Case Presentation: A 66-year-old gentleman presented to the ER with complaints of worsening right lower extremity pain and weakness for two weeks. Vital signs were notable for fever, tachycardia, and hypotension. Initial laboratory data was significant for leukocytosis with a chest radiograph suggesting right lower lobe pneumonia. Patient was treated for sepsis with broad-spectrum antibiotics (vancomycin, ceftazidime, and flagyl) and resuscitated with four liters of normal saline. His mean arterial blood pressures remained <50 despite fluid resuscitation, so low-dose norepinephrine was started and he was admitted to the ICU with a presumed diagnosis of septic shock secondary to pneumonia. The patient had also undergone a CT scan of his chest, abdomen, and pelvis in the ER with results available the following morning. The CT of his chest showed multiple, tiny lung nodules bilaterally and CT of his abdomen showed a subtle, enhancing lesion in the right hepatic lobe. He showed significant clinical improvement the following morning, so norepinephrine was stopped and he was downgraded to the step-down unit. Hepatology was consulted due to the new hepatic lesion in the setting of a known history of hepatitis C. Initial assessment was probable hepatocellular carcinoma with a plan for transcatheter arterial chemoembolization after resolution of sepsis. Pulmonology was consulted in the setting of multiple new pulmonary nodules with concern for metastatic disease. Initial impression was that his symptoms were likely due to post-obstructive pneumonia and he would be a good candidate for bronchoscopy once his sepsis resolved. He was continued on broad-spectrum antibiotics, although he had recurrent fevers up to 103°F over the next five days. Infectious Diseases was consulted and the impression was that his recurrent fevers were likely secondary to his underlying hepatocellular carcinoma and it was reasonable to discontinue antibiotics as a full infectious work-up, including fungal etiologies, was negative. Patient began to develop a worsening mental status with a rising eosinophilia, so the suspicion for a fungal infection became high. A repeat fungal infectious work-up was significant for a positive coccidioides serology (previous result was indeterminant) and fungal culture positive for coccidioides. A lumbar puncture was performed and confirmed coccidioidal meningitis. He was started on high-dose fluconazole with a resolution of his fevers and stabilization of his mental status.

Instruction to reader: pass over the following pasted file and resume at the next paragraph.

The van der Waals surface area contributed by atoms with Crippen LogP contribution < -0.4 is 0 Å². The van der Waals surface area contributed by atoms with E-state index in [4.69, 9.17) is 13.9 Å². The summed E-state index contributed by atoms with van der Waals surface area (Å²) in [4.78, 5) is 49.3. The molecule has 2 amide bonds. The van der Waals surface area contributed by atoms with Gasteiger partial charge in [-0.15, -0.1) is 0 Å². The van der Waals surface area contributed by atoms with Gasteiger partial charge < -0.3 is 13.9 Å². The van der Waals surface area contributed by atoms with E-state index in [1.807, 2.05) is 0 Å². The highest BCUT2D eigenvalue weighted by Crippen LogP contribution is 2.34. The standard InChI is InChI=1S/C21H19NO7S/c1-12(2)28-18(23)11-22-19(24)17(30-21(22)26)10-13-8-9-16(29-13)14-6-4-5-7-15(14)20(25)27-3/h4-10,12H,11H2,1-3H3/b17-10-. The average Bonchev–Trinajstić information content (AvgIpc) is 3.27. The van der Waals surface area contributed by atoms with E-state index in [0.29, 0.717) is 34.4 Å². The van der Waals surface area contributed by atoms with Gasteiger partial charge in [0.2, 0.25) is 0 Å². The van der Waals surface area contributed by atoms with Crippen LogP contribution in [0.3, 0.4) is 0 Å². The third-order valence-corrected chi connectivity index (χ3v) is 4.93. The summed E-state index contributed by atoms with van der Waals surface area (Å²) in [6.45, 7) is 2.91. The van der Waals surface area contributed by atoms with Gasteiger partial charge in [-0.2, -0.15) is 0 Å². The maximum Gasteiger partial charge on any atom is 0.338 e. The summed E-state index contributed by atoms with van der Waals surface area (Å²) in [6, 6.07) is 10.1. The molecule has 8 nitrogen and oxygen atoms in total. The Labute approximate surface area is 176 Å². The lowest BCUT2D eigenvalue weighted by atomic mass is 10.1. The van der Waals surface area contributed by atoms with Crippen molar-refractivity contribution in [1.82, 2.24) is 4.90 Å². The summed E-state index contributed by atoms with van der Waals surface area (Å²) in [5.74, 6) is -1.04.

Discussion: Coccidioidomycosis is a fungal disease that is prevalent across the Southwestern United States. The initial, nonspecific symptoms following infection and ability to widely disseminate throughout the human body makes this a challenging diagnosis. This case highlights the importance of repeating fungal serologies if there is a high suspicion for infection. With regard to coccidioides specifically, an indeterminate result can indicate either a false-positive or low level of coccidioides antibodies.
Conclusions: Fungal infections often have atypical clinical presentations, yet can cause devastating disease. Antibody titers and fungal blood cultures often take many weeks to fully result, so a high clinical suspicion should prompt further investigation. An initial, negative fungal serology or blood culture does not rule out a fungal infection.
To cite this abstract:Martinez, JA; Lai, A; Seymann, G. A UNIQUE PRESENTATION OF DISSEMINATED COCCIDIOIDOMYCOSIS. Abstract published at Hospital Medicine 2019, March 24-27, National Harbor, Md. Abstract 830. https://www.shmabstracts.com/abstract/a-unique-presentation-of-disseminated-coccidioidomycosis/. Accessed December 14, 2019.